[Review] Undercover – Bad news for Mac Thieves

Undercover was easily one of the best pieces of software that I have had the privilege of reviewing for 2014!
Like any good Apple user, you probably have Find my Mac (Find my iPhone, you know what I mean) enabled, and hope to heck that you will never need to use it.

Touch wood though, should that day ever come, will it be enough to get your own back?

While I have the utmost respect for Apple’s native software and services, this is clearly a tool that is playing in a league of its own. 
FmM feels like a lonely peg-leg pirate at a square-dance competition.

So, once you head over to Undercover’s website, you will be presented with an option to Try or Buy.

While I recommend this software 110%, and urge you not to even bother with the trial and just go and buy it outright, I do get it. 

Press the Try button and get the process started. This will get you going with a 7-day trial.

When you select the Try option, you will be required to enter an email address.
Do it! There’s no getting the trial without it, as your email address becomes your username.

You will receive an email with simple instructions, asking you to select a link that will take you to the UndercoverHQ dashboard and force you to select a new password.

That’s it, you are ready to get to the good stuff!

In the dashboard, you are presented with a side panel and a menu bar.

In the side bar, you will see any and all Macs that you have enlisted for protection, and the menu bar will be specific to each machine you select.

Since you have no Macs enrolled just yet, you can tap on the huge option called “Add your Mac”.
Once selected, you will see 2 important items.

  1. The link to download the pkg installer for version 6
  2. How many Macs you can still enrol under your registered licensing option
    1. For now it will be 1 🙂
Hit the download Link and install the magical software.
It’s just a normal installer, but there is a bit of voodoo in the background.
For instance, it doesn’t actually install an app, and it most definitely does not install a System Preference pane either. “So what does it do then” I hear you ask?
First, it installs a Launch Agent in /Library/LaunchAgents called com.orbicule.ucagent.plist
Then it installs a Launch Daemon in /Library/LaunchDaemon called com.orbicule.uc.plist
And finally, the payload. It installs a folder called UC inside of /usr/local . This is where the actual agent is located.
(These locations are great for when/if it ever comes time to uninstall)
After you install the agent, reboot the Mac and voila! Your Mac is now registered within your UndercoverHQ dashboard.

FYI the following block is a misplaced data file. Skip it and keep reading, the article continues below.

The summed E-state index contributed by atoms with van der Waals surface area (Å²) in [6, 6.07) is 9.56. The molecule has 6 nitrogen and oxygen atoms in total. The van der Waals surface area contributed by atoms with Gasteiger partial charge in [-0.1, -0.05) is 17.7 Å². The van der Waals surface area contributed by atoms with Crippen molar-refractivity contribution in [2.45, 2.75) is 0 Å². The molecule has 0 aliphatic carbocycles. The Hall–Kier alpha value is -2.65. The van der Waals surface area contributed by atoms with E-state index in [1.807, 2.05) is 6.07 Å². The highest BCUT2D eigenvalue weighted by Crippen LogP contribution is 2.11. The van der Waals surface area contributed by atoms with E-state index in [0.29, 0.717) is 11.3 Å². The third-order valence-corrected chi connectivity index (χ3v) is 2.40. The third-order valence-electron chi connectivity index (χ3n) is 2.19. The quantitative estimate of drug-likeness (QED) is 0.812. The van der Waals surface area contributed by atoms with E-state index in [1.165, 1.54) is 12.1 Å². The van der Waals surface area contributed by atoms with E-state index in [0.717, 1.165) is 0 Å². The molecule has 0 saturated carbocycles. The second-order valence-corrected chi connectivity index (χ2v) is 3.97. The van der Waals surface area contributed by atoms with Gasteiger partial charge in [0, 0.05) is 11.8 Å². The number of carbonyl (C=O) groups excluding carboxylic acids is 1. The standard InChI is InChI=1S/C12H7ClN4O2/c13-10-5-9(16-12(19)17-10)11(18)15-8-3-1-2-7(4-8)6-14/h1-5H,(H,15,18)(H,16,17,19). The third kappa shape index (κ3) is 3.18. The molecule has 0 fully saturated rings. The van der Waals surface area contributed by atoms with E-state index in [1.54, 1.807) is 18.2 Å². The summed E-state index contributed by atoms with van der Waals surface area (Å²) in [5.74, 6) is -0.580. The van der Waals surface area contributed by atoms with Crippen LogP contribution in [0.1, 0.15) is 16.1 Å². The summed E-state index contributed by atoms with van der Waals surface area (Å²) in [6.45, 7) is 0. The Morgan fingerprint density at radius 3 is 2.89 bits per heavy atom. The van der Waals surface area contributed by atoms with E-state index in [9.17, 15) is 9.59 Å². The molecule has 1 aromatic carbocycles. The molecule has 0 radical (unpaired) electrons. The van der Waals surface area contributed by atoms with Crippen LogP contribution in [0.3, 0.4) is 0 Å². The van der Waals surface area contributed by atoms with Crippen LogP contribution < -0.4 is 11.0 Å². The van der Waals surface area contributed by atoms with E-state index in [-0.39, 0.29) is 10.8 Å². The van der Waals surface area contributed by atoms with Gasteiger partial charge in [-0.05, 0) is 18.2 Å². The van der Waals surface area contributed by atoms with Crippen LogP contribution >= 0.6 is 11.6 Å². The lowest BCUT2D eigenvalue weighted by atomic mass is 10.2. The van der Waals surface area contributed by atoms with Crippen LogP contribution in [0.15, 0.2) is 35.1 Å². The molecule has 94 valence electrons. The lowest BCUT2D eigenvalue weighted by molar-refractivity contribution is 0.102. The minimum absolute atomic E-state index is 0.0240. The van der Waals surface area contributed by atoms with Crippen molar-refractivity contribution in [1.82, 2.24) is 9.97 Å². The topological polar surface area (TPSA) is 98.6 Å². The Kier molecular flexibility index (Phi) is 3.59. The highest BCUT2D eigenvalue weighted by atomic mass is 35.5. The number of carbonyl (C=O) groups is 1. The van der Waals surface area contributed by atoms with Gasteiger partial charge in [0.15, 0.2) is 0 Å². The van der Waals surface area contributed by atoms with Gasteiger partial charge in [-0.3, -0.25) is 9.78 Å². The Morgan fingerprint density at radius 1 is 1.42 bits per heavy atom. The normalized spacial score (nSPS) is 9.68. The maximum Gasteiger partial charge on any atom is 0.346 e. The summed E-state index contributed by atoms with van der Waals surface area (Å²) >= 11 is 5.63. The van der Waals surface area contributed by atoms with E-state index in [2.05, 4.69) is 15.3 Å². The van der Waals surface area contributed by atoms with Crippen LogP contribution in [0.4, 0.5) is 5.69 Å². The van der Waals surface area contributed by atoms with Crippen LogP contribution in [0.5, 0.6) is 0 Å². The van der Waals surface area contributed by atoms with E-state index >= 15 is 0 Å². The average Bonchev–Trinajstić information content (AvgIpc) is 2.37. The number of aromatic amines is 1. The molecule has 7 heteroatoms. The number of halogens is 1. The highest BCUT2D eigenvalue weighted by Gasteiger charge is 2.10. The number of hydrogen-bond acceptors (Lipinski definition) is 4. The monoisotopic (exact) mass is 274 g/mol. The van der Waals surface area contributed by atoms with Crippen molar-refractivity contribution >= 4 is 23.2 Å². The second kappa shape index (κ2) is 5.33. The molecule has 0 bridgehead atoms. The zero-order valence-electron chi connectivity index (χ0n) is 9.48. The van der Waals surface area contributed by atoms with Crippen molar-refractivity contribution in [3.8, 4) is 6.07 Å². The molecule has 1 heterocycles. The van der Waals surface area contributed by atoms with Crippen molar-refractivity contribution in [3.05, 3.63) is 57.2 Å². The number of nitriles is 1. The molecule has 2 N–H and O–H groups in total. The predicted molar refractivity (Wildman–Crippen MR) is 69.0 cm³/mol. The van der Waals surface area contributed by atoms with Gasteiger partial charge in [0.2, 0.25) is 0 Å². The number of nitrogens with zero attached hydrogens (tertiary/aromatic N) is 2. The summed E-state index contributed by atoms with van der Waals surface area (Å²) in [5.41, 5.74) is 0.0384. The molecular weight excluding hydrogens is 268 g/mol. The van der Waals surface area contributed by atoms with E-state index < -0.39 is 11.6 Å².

Without doing anything further, you will be on the INFO tab on top of the page.

Here you will see 3 sections, including the basic information about your Mac, any recent activity logged and what the current status of the Mac is (Stolen or not)
So without further stalling, what can Undercover do exactly?
If that day every comes that your machine gets misplaced within the hands that are not your own,  first things first, head to the THEFT REPORT tab.
Here is the all-important button, Report Stolen.
This puts the Mac into Stolen mode, and kicks in all the various services to begin the hunt to get your own back.
This not only puts it into Stolen mode, but it actually generates an official-looking theft report.
The moment you put your machine into stolen mode, an email is generated informing you of the state of the Machine too, i.e. Stolen.
You can then tap on the button to set the Police Contact Details for this case.
While this actually works in the USA, unfortunately SAPS does not play well with these auto-generated black-magic self-proclaimed police reports. They want to do it their own way, the hard way.
With or without the Police contact details, you will be able to generate your theft report, and download a package with all the little goodies that Undercover has been collecting since your machine was marked as stolen.
When you download your package (no snickering please, we’re all grown-ups here) it will include amongst other things, a PDF report with as much detail as you could hope for, for an official investigation.
So, what are these goodies that Undercover collects for you, to bust your perpetrator in the act?
Head over to LOCATION.
The obvious thing to expect here is the current location of your stolen device.
But Find my Mac can also do that?
But what FmM cannot do, is scrub the timeline at the bottom of the screen, to see the history of locations since your machine was put into Stolen mode.
The location is transmitted every 30 minutes.
I feel like Nifty Points +1 is in order here.
When you tap on your location marker, it will show you the GPS coordinates, the internal AND external IP addresses, as well as the network name that it is connected to.
Nifty Points +1 anyone?
Now that we know where the master-douche is hanging out, let’s take a look as to who exactly is behind this dastardly crime.
Tap on PHOTOS.
The built-in iSight camera will take a selfie every 8 minutes, hopefully catching the perp in the act, or at least enough to catch his/her mug.
If you would like to see a photo within the 8-minute window, just tap on take photo for instant selfies. 
The only cue is the green light on the camera, which is so quick, it is often missed.
I don’t recall FmM taking photos?
Nifty Points +1 indeed.
Want to see what the bad guy/girl is up to?
Head over to SCREEN SHOTS.
While you know it can’t be good, whatever it is they are doing, at least this way you will be able to see if they are after something super-specific, like data-espionage or simply looking for some juicy photos.
Screenshots, like photos, take place every 8 minutes.
But these screenshots leave no visual cues behind, like the photos.
While unnecessary, we are definitely adding this feature to the Nifty pile.
Nifty Points +1

Not only can you see the screens that they are working on, but you will also be able to see physically what they are typing, character for character.